• Ex-dividend date: The most important date for investors who wish to receive a company’s dividend. You need to own the stock by this date to receive the declared dividend. If you buy the stock on or after this date, you are not eligible to receive the dividend;
  • Record date: This can be viewed as the cutoff date. On the record date, the company determines which shareholders have registered ownership of shares and will therefore receive the dividend. In most countries, having the shares in your possession before the ex-dividend date is enough to be registered;
  • Payment date: On this day, a company pays shareholders the dividend. It can sometimes take a couple of days to show up in a brokerage account.

In the image below we can see the dividend process step-by-step:

The dividend process step-by-step. Source: Turbo Intuit

How to evaluate a dividend

To determine whether a company’s dividend is sustainable and competitive, we can use a couple of different ratios. The ratios can help you compare a stock’s dividend to those of competitors and evaluate how safe a firm’s dividend is. 

These are the three most common ratios for evaluating a company’s dividend payout:

#1 Dividend yield

The dividend yield is the most popular ratio for evaluating a stock’s dividend. We can calculate a stock’s dividend yield by taking the dividend paid per share annually and dividing that number by the current share price.

For example, if company A has a share price of $200 and pays an annual dividend of $10 per share, the dividend yield would be 5%. As we stated in our guide on dividend investing, a dividend yield between 2% and 6% is considered good. 

When the share price increases, a company’s dividend yield decreases, and vice versa. That explains why companies that have been performing badly can have a high dividend yield. Therefore, it’s not always a good sign when a stock dividend yield is very high.

A good example of this is the company Royal Dutch Shell (RDSA). The company had a whopping 10.67% yield on the 14th of May 2020 after the stock had plummeted due to a market crash. This high yield turned out to be a great indicator of an unsustainable dividend as Shell announced drastic cuts to its dividend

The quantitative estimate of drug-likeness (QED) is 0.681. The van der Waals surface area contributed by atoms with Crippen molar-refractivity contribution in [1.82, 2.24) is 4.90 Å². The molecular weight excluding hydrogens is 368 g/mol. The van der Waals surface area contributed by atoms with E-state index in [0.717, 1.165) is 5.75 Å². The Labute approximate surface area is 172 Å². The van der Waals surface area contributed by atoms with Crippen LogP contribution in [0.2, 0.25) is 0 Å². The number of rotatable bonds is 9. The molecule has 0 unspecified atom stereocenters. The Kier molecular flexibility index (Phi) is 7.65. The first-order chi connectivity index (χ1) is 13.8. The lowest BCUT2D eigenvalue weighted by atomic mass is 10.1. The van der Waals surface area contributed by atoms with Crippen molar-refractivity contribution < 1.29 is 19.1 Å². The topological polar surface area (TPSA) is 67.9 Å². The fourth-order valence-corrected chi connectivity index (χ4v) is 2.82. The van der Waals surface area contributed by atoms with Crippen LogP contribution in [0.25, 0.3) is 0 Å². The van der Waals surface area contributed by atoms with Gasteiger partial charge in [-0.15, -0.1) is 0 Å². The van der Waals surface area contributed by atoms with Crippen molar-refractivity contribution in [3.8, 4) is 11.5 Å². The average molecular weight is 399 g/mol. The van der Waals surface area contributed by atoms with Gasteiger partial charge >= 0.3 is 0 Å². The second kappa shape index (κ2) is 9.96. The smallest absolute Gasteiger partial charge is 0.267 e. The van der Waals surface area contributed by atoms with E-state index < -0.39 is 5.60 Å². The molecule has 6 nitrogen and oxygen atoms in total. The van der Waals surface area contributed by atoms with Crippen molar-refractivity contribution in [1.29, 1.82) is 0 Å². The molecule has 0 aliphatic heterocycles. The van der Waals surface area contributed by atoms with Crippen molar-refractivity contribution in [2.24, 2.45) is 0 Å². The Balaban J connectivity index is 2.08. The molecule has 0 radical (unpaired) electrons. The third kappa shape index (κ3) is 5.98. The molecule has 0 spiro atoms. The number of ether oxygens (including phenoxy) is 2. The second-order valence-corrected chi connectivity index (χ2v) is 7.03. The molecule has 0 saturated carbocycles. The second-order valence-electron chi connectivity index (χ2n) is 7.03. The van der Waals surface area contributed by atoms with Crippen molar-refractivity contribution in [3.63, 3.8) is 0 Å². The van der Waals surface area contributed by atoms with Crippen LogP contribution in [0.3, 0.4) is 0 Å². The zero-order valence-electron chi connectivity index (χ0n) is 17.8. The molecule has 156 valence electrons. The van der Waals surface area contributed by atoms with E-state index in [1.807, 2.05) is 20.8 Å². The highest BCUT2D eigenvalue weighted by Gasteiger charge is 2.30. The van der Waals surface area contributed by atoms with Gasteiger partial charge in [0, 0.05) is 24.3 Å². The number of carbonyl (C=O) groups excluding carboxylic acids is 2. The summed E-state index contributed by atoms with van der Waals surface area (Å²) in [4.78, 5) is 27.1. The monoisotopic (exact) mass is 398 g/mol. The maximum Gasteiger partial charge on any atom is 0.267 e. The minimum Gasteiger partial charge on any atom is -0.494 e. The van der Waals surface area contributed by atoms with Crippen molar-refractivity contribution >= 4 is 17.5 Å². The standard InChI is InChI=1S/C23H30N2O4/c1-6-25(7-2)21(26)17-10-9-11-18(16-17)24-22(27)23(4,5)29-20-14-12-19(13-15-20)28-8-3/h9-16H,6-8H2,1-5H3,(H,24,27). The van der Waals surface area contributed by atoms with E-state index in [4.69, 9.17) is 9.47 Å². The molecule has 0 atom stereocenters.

Royal Dutch Shell’s high dividend yield and subsequent cut are depicted in the image below:

Royal Dutch Shell’s dividend yield, payout and stock price from 2017 to 2021. Source:

#2 Payout ratio

The payout ratio is one of the best ways to evaluate a dividend’s sustainability. The payout ratio shows us the percentage of a company’s net income that is used for dividend payments. You can calculate the payout ratio by dividing a company’s dividends by its net income.

A good rule of thumb is to avoid companies with a payout ratio of 80%. A payout ratio of higher than 100% means that a company spends more on dividends than it receives in earnings. 

This is considered to be a red flag as it could indicate the possibility of dividend cuts in the future, especially during tough economic times when a company might not have sufficient funds to pay the dividend.

In the image below we can see an example of a hypothetical company’s payout ratio:

Example of a hypothetical company’s payout ratio. Source: Corporate Finance Institute

#3 Dividend per share

Another popular way to evaluate a company’s dividend is by looking at its dividend per share (DPS). The dividend per share can be calculated by taking the total amount of dividends paid by a company and dividing it by the total number of shares outstanding. 

Alternatively, the DPS can be calculated by taking the company’s earnings per share and multiplying it by the dividend payout ratio. Either way, this way investors can get insight into the dollar amount per share.

Using the DPS, we can see how much is distributed by a company in dividends per share in a given period of time, allowing us to judge a company’s ability to grow its dividends over time.

An example of dividends per share calculation is depicted below:

Example of a dividend per share calculation. Source: Corporate Finance Institute

Information on a company’s dividend yield, payout ratio, and dividend per share can be found on financial websites and are normally listed on online broker websites as well.

Which companies pay dividends?

Dividend-paying companies are usually large, well-established companies with consistent cash flows, most of those being blue-chip stocks. In 2015, almost 84% of companies in the large-cap index S&P 500 paid dividends, according to the Financial Industry Regulatory Authority (FINRA).